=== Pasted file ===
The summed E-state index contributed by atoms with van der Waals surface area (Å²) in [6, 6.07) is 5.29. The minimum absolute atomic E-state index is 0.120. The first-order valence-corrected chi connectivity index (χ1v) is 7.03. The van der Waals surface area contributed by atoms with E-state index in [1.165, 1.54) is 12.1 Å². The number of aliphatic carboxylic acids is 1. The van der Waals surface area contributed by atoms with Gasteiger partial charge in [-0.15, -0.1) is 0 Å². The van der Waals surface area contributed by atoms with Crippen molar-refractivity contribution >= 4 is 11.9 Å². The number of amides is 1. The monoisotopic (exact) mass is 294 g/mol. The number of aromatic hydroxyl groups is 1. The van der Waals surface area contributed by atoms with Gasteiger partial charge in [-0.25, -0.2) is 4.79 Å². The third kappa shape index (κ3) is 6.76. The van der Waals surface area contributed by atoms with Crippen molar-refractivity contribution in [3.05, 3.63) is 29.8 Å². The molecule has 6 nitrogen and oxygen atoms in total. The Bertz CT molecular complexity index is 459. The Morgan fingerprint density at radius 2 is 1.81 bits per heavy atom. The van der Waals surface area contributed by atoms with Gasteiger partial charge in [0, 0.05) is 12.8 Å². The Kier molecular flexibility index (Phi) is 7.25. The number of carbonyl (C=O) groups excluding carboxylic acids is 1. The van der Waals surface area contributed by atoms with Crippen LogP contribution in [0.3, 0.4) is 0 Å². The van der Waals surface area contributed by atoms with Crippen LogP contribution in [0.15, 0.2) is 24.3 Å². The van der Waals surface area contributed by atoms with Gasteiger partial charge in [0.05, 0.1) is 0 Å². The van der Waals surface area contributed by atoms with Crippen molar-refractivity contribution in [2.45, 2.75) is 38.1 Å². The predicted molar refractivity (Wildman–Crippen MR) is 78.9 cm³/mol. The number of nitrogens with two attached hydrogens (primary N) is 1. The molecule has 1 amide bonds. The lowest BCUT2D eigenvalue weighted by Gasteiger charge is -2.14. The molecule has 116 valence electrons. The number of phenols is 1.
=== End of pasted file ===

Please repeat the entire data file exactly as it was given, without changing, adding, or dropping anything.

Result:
The summed E-state index contributed by atoms with van der Waals surface area (Å²) in [6, 6.07) is 5.29. The minimum absolute atomic E-state index is 0.120. The first-order valence-corrected chi connectivity index (χ1v) is 7.03. The van der Waals surface area contributed by atoms with E-state index in [1.165, 1.54) is 12.1 Å². The number of aliphatic carboxylic acids is 1. The van der Waals surface area contributed by atoms with Gasteiger partial charge in [-0.15, -0.1) is 0 Å². The van der Waals surface area contributed by atoms with Crippen molar-refractivity contribution >= 4 is 11.9 Å². The number of amides is 1. The monoisotopic (exact) mass is 294 g/mol. The number of aromatic hydroxyl groups is 1. The van der Waals surface area contributed by atoms with Gasteiger partial charge in [-0.25, -0.2) is 4.79 Å². The third kappa shape index (κ3) is 6.76. The van der Waals surface area contributed by atoms with Crippen molar-refractivity contribution in [3.05, 3.63) is 29.8 Å². The molecule has 6 nitrogen and oxygen atoms in total. The Bertz CT molecular complexity index is 459. The Morgan fingerprint density at radius 2 is 1.81 bits per heavy atom. The van der Waals surface area contributed by atoms with Gasteiger partial charge in [0, 0.05) is 12.8 Å². The Kier molecular flexibility index (Phi) is 7.25. The number of carbonyl (C=O) groups excluding carboxylic acids is 1. The van der Waals surface area contributed by atoms with Crippen LogP contribution in [0.3, 0.4) is 0 Å². The van der Waals surface area contributed by atoms with Crippen LogP contribution in [0.15, 0.2) is 24.3 Å². The van der Waals surface area contributed by atoms with Gasteiger partial charge in [0.05, 0.1) is 0 Å². The van der Waals surface area contributed by atoms with Crippen molar-refractivity contribution in [2.45, 2.75) is 38.1 Å². The predicted molar refractivity (Wildman–Crippen MR) is 78.9 cm³/mol. The number of nitrogens with two attached hydrogens (primary N) is 1. The molecule has 1 amide bonds. The lowest BCUT2D eigenvalue weighted by Gasteiger charge is -2.14. The molecule has 116 valence electrons. The number of phenols is 1.